Welcome to Thoughts on the Market. I'm Mike Wilson, chief investment officer and chief U.S. equity strategist for Morgan Stanley. Along with my colleagues bringing you a variety of perspectives, I'll be talking about the latest trends in the financial marketplace. It's Monday, October 18th at 11:30 a.m. in New York. So let's get after it.
Last week, we noted it may take a bit longer for the ice portion of our "fire and ice" narrative to play out. More specifically, we cited the potential for markets to look through the near-term supply bottlenecks and shortages as temporary. With the Biden administration directing substantial resources toward addressing the problem, that conclusion is even easier to make. Second, the budget reconciliation process has been pushed out and is unlikely to be resolved until later this year. This delays the negative earnings revisions from higher taxes we think have yet to be incorporated into 2022 consensus forecasts. In short, while earnings revisions' breadth is falling from extreme levels, it isn't falling fast enough to cause a deeper correction in the broader index, at least not yet.
Perhaps most importantly for the broader index is the fact that retail continues to be a major buyer of the dip. We highlighted a few weeks ago that the correction in September was taking longer to recover than the prior dips this year. In fact, both the primary uptrend in the 50 day moving average had finally been breached on significant volume. Could it be that the retail investor had finally run out of dry powder or willingness to buy the dip?
Fast forward to today, and the answer to that question is a definitive no. Instead, our data show retail investors remain steadfast in their commitment to buying equities, particularly on down days. Until these flows subside or reverse, the index will remain supported even as the fundamental picture deteriorates. As already noted, earnings revision breadth is rolling over. Some of this is due to higher cost and supply shortages, which investors seem increasingly willing to look through as temporary.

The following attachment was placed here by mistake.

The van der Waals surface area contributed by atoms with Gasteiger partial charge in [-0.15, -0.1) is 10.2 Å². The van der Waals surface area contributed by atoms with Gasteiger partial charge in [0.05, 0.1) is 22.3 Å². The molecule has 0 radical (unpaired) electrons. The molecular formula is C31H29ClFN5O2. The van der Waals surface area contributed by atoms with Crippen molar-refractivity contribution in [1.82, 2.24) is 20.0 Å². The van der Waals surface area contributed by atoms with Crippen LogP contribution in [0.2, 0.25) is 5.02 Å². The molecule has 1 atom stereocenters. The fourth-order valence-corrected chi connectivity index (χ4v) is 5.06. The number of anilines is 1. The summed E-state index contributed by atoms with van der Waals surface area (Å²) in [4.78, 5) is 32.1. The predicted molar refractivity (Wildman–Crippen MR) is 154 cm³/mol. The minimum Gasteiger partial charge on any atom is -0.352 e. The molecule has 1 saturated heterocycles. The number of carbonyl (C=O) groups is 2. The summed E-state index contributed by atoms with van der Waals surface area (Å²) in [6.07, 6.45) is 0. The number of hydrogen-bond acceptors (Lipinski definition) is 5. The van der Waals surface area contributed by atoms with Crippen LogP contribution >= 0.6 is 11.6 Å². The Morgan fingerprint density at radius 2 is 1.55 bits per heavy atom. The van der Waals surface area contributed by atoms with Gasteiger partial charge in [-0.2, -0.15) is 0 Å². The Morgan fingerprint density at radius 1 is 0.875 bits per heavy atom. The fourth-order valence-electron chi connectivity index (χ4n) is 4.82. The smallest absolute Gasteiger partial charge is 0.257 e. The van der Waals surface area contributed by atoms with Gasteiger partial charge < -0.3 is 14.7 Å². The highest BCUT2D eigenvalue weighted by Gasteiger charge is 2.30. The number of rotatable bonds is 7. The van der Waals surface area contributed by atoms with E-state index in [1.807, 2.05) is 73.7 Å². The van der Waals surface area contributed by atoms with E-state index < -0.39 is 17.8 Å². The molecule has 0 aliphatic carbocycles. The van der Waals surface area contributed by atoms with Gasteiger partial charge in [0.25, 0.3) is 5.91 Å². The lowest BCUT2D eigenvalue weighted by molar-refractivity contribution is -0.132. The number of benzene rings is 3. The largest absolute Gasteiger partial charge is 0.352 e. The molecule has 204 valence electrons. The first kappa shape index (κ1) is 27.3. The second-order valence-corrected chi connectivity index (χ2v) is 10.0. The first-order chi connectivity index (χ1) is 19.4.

We remain more skeptical as the data also supports sustained supply chain pressures, rising costs and the potential for weaker demand than anticipated next year. Last week, our economics team published its latest Business Conditions Index survey, which showed further material deterioration. While most of this decline is due to supply issues rather than demand, we're not sure it will matter that much in the end if earnings estimates have to come down one way or the other.
As part of our mid-cycle transition call, we have been expecting business confidence to cool. We think it's important to note that our survey suggests it's not just manufacturing businesses that are struggling with cost and supply issues. Service businesses are also showing material deterioration in confidence to manage these pressures. Whether and when it proves to be a concern for equity markets remains unknown, but we think it will matter between now and January. Until proven one way or the other, the seasonal path of least resistance for equity markets is flat to higher.
Similar to our Business Conditions Index, consumer confidence surveys have also fallen sharply. Like business managers, the consumer appears to be more concerned with rising costs rather than income. Yet, the retail investor continues to aggressively buy the dip. This jives with the conclusion other investors are making -- that demand remains robust, and we just need to get through these supply bottlenecks and price spikes. One other possible explanation is that individuals are worried about inflation for the first time in decades, and they know it's not temporary. Stocks offer protection against that rise to some degree, and so we may be finally witnessing the great rotation from bonds to stocks that has been predicted for years. While we have some sympathy for that view, in the longer term, the near-term remains challenged by the deteriorating fundamentals in our view. In short, we'd like to see both business and consumer confidence improve before signaling the allclear on supply and demand trends.
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